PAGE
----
“Under Pressure, Putin Postpones Military Cuts”


2. Revolution in Military Affairs

As a result of their experience during operations over Kosovo last year, the US armed forces and several European countries plan to acquire additional precision-guided bombs. Most efforts focus on weapons that incorporate a guidance package combining a Global Positioning System (GPS) receiver with an inertial navigation system (INS), which can be delivered in weather conditions that prevent the use of laser-guided bombs (LGBs). These weapons assist in minimizing collateral damage and can be delivered with greater safety margins for the planes that carry them.
“Kosovo spurs precision bomb programs”


3. UK Submarine Accident

The Spanish Foreign Minister Josep Pique said during a television interview that the Spanish Government insisted that the British Government provide it with the necessary information on the repair of the nuclear submarine HMS Tireless in Gibraltar and that this “exceptional” case would not become a precedent on “the Rock.” The submarine has been docked at Gibraltar since May, when it suffered a reactor accident while operating off Sicily.
The article “Spain Calls British Statements on UK Nuclear Sub Repair Situation ‘Unacceptable'” is available from World News Connection


Missile Defense


1. Commentary on US NMD/TMD

The Council for a Livable World Education Fund released a report that shows 58% of the public supported the US President Bill Clinton’s decision to not deploy National Missile Defense (37% strongly support), while only 30% opposed it (20% strongly opposed). The report argued that there is no evidence that missile defense will play any significant role in the election.
“58% OF PUBLIC SUPPORT PRESIDENT’S MISSILE DEFENSE DECISION ”

During the final session of the main United Nations arms control forum, Russian ambassador Vasily Sidorov and China’s envoy Hu Xiaodi denounced the proposed US missile shield system. The Russian delegate hinted that the START III arms control treaty could not go ahead unless NMD it was dropped and said that US fears of attack by a rogue state with ballistic missiles were exaggerated.
“Russia, China Again Denounce US Missile Shield Plan”


2. TMD Deployment Issues

TY Wang from Illinois State University discusses US military planning in Northeast Asia and its implications for the China-Taiwan situation. The paper concludes that the Clinton administration’s ambiguous policy represents an unbalanced approach to cross-Strait relations and could inadvertently precipitate a dangerous crisis in the Taiwan Strait.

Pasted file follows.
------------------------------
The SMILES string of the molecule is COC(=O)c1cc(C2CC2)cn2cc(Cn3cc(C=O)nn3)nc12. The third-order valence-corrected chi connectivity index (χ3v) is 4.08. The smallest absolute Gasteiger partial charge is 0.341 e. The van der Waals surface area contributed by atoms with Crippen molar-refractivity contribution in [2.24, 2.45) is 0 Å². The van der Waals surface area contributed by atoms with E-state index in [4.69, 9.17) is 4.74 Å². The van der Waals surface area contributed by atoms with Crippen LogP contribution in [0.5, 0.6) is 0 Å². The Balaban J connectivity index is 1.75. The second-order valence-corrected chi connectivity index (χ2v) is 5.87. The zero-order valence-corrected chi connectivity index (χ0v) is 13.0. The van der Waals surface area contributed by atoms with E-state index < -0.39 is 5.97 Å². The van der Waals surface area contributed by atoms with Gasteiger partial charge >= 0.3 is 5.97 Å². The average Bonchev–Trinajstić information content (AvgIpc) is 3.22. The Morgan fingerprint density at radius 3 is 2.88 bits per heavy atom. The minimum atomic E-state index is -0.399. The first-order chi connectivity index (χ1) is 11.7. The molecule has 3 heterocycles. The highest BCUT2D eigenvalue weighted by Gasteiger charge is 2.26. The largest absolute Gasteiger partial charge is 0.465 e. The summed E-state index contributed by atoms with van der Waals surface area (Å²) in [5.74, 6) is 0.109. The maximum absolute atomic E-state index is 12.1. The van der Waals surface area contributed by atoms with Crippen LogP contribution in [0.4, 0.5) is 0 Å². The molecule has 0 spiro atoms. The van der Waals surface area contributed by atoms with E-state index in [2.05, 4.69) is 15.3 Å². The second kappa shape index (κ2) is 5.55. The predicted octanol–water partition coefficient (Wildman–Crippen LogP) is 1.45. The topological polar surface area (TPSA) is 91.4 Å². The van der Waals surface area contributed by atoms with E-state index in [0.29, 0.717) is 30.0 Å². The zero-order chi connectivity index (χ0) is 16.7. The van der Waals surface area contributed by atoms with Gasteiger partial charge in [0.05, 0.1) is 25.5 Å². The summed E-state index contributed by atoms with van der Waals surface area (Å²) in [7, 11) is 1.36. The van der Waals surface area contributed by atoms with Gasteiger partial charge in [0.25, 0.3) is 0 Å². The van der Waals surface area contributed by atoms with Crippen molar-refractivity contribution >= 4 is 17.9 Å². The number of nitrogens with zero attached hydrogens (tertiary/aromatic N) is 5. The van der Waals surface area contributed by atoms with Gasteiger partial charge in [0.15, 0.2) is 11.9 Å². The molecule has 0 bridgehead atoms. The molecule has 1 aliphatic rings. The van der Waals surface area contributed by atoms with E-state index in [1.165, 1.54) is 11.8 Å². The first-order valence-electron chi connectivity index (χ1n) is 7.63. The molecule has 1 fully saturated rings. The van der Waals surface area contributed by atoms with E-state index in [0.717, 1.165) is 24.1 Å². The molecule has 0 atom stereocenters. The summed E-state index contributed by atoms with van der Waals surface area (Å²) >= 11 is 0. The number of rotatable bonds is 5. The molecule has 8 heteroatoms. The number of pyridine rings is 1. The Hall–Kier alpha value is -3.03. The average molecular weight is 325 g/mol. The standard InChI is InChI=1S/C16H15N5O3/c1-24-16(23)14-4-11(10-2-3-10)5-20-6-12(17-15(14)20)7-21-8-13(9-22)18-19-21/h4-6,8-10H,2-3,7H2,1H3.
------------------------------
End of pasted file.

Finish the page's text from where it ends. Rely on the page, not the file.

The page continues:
“TMD: Taiwan Missile Defense System.”


3. TMD/NMD System Tests

The Jerusalem Post reported that the radar from the Arrow 2 anti-ballistic missile system succeeded in detecting Syria’s launch of a longer-range Scud D. The Scud D was picked up by the Green Pine radar system, rushed into deployment during the last Scud crisis with Iraq in late 1998. Although Syria’s existing Scud missiles can reach most of Israel, the increased range of the new Scud D gives Syria the option of deploying the missiles deeper inside Syria to better protect them.
“Arrow Radar Detects Syrian Scud D Test”


Security


1. India-Pakistan

In a paper presented at the 2000 Annual Meeting of the American Political Science Association, Sarah J. Diel-Hunt examined the utility of confidence- and security-building measures (CSBMs) between India and Pakistan. She finds that CSBMs, which are based on a strategy of reassurance, are incongruent with the security strategy of deterrence currently employed in India and Pakistan. She argues that policymakers should focus on identifying the conditions that will enable a shift away from deterrence in order to determine the preconditions for CSBM adoption and implementation.
“The Utility of Confidence- and Security-Building Measures: The Case of India and Pakistan “


2. India-China

Two Indian warships visited Shanghai in only the third Indian visit to China ever. Another visit took place in 1995 and the first all the way back in 1958. A joint communications exercise was scheduled with Chinese Eastern Fleet warships during departure. Chinese warships are expected make reciprocal port calls in India in February 2001 for the international fleet review, the first-ever meeting in India of eastern and western navies.
The article “Indian Warships Visiting China to Expand Naval Diplomacy” is available from World News Connection


3. Cold War Lessons

In a paper presented at the 2000 Annual Meeting of the American Political Science Association, Dalia Dassa Kaye describes how lessons of US-Soviet military contacts during the Cold War now enable security elites in the Middle East, Asia, and Africa to meet to discuss threat perceptions and common security concerns. Kaye plans to use the material in a larger study about security dialogues on regional arms control in the Middle East.
“Security Dialogues Among Adversaries: Track Two Diplomacy and IR Theory.”